Brands on the Verge: Villainess Gets the Girls

Brand: Villainess Soap
Headquarters: Waverly, Tenn.
Product: Body care (lotion, scrubs, soaps)
Launch date: August 2003
Sales: 2008 sales, which are in the low six digits, tripled thanks in part to a Victorian-style makeover to packaging, Web site, etc.
Competition: Arcana, another boutique brand with a Goth sensibility
Distribution: Posh Brats, Den of Antiquities, The Soap Box, Gorey Details (a shop that sells goth-y Edward Gorey ephemeral)
Claims: “Redefining bad”
Secret weapon: “Our sense of humor,” Stant said. “We’re not so gothic and pretentious that we’re unapproachable”
New products: Facial care, such as exfoliants for sensitive skin, moisturizing spritzers, a
signature cosmetics line

Barbie has held a lot of jobs in her 50 years: a stewardess, a vet, an astronaut, a McDonald’s cashier, a rocker. But a self-taught soapmaker who started a Fight Club-type business sans the fighting? That doll has yet to be molded, but we know the perfect model.

“Since 2003, Villainess has been doing everything wrong,” her company’s press release proudly proclaims in its first paragraph. Brooke Stant is the 27-year-old owner of Villainess. She’s a hip, Southern soapmaker who’s blending alchemy with anti-marketing to appeal to gals (and guys) who aren’t exactly Abercrombie. The concept of her line is built on “pretentious literary allusions paired with evocative fragrances and botanical elements.” She has two employees, one of whom is her mom.

The soaps have exotic names such as Paradise Misplaced (“Sweetly creamed coconut with touches of mango offset by crisp green tea”); Silk & Cyanide (“Almond. Crisp, barely sweet, pervasive and altogether sinister”); and Dulces en Fuego (“Musky bitter chocolate sweetened with vanilla and touches of citrus then positively inflamed with black pepper and nutmeg”). The fragrance-free product is aptly named Ennui.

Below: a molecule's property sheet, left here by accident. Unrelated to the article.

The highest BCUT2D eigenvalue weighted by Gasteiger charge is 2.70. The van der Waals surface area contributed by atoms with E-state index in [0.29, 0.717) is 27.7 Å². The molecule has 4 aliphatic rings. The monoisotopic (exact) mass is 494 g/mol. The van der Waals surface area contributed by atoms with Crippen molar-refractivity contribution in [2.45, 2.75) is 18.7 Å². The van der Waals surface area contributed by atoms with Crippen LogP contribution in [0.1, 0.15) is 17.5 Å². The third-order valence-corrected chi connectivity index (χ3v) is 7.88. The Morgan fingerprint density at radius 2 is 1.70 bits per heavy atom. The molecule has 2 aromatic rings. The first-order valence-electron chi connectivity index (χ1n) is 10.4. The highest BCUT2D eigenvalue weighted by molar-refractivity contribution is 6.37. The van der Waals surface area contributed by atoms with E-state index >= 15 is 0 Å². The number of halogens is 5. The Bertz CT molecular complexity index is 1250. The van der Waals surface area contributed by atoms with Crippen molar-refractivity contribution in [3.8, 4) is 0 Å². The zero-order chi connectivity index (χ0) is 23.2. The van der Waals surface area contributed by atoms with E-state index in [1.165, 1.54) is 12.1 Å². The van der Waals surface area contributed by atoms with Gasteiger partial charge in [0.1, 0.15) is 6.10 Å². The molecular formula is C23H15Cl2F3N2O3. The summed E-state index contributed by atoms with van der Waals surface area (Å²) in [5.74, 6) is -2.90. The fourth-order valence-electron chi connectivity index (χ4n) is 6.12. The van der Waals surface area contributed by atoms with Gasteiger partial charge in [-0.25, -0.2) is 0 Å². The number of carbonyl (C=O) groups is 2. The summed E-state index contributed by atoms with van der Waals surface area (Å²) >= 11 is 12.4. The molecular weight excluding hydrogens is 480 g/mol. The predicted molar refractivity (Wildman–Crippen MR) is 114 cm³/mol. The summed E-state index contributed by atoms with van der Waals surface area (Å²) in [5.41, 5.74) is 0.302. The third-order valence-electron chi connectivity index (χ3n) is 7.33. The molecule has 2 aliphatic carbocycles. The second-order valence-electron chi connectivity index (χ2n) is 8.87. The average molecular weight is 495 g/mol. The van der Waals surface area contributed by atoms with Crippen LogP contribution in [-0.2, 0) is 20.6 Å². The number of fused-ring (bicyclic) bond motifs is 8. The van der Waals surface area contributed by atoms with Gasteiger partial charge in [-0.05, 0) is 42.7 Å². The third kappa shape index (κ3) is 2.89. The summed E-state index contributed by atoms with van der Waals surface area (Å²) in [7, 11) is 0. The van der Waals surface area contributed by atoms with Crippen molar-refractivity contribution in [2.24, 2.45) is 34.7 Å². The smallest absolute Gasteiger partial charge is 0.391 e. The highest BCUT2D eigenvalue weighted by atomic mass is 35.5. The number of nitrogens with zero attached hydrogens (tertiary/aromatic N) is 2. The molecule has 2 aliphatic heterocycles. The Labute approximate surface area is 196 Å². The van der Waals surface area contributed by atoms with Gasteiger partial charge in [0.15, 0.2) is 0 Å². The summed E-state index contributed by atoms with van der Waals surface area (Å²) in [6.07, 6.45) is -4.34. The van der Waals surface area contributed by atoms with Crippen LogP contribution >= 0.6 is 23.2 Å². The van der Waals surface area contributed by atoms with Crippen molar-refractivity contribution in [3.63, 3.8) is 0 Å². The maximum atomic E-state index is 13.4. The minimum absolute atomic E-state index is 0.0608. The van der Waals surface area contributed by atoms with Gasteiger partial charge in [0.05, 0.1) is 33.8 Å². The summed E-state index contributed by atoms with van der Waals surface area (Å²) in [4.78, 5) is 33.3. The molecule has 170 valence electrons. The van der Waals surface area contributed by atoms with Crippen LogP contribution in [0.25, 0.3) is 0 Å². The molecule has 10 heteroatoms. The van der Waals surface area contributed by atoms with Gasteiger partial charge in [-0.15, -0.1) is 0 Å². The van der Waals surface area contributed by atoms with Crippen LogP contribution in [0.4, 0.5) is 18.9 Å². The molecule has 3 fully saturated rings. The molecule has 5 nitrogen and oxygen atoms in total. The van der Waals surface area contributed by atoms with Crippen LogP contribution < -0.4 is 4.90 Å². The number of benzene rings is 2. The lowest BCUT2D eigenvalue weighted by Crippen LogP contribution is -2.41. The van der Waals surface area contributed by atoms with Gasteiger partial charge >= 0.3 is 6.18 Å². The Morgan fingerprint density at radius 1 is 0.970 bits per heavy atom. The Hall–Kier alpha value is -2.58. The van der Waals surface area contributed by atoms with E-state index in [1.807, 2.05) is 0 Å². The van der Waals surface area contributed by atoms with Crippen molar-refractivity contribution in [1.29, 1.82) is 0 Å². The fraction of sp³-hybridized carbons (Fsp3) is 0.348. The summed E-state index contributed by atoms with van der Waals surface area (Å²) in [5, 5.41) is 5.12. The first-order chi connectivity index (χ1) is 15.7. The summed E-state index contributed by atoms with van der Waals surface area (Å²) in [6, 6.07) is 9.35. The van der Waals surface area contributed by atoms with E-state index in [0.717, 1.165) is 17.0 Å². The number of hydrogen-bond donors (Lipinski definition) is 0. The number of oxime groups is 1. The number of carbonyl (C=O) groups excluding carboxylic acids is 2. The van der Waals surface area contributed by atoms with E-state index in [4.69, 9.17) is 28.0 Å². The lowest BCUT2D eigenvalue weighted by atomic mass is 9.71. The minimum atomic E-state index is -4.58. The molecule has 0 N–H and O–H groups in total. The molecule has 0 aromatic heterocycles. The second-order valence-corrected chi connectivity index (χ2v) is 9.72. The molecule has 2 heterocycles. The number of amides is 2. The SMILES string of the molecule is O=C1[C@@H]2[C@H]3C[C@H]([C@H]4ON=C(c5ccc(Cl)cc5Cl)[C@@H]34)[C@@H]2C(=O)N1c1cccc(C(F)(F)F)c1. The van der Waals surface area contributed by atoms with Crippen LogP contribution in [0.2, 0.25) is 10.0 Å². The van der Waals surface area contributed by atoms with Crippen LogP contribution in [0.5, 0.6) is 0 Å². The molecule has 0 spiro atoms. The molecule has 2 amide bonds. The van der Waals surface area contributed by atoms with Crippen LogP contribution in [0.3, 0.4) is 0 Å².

Soaps sell for $5 a bar, and scrubs and lotions are $10. Mainly a body care and fragrance line, Villainess is expanding into facial care.

“I don’t have a business or a marketing background,” said Stant, “so I don’t know what the ‘rules’ are. I swim upstream sometimes.”

Still, this is hardly soap for dummies. The bath and beauty community says Stant is supposed to use buzzwords such as “natural” and “organic” to move units. While she’s a firm believer in environmentally conscious and animal-friendly practices, she has no interest in perpetuating false dichotomies as a marketing ploy. “I think people appreciate our candor,” said Stant, who notes in her marketing materials that the word “chemical” is loaded with connotations that aren’t necessarily warranted. She won’t exploit people’s fears of the unknown by using emotionally charged language.

Villainess is the top-selling brand at Web boutique The Soap Box Co. Owner Jen Lindsey says her clients are women 20-40 who are educated about soaps and scents, and prefer to shop at small stores and indie brands. Aside from Stant’s unique, memory-evoking fragrances, “They like her branding, her packaging, her style,” said Lindsey, who can’t keep Villainess products in stock and orders hundreds of soaps every week.

Stant started building the stepping stones to her brand at age 19 after her first semester of college at Tennessee-Martin, an experience she found less than fulfilling. As a kid, her family moved around and she was homeschooled, which was an opportunity to get her hands dirty. It was also a chance to find a formula suitable for her problem skin (she has eczema).

“People think when you’re homeschooled your parents teach you, but a lot of kids teach themselves,” she said. “I got to do a lot of experimenting.” She started dabbling in soapmaking when she discovered The Soapmaker’s Companion, a book by Susan Miller Cavitch. As the Internet reached critical mass, she met other soapmakers.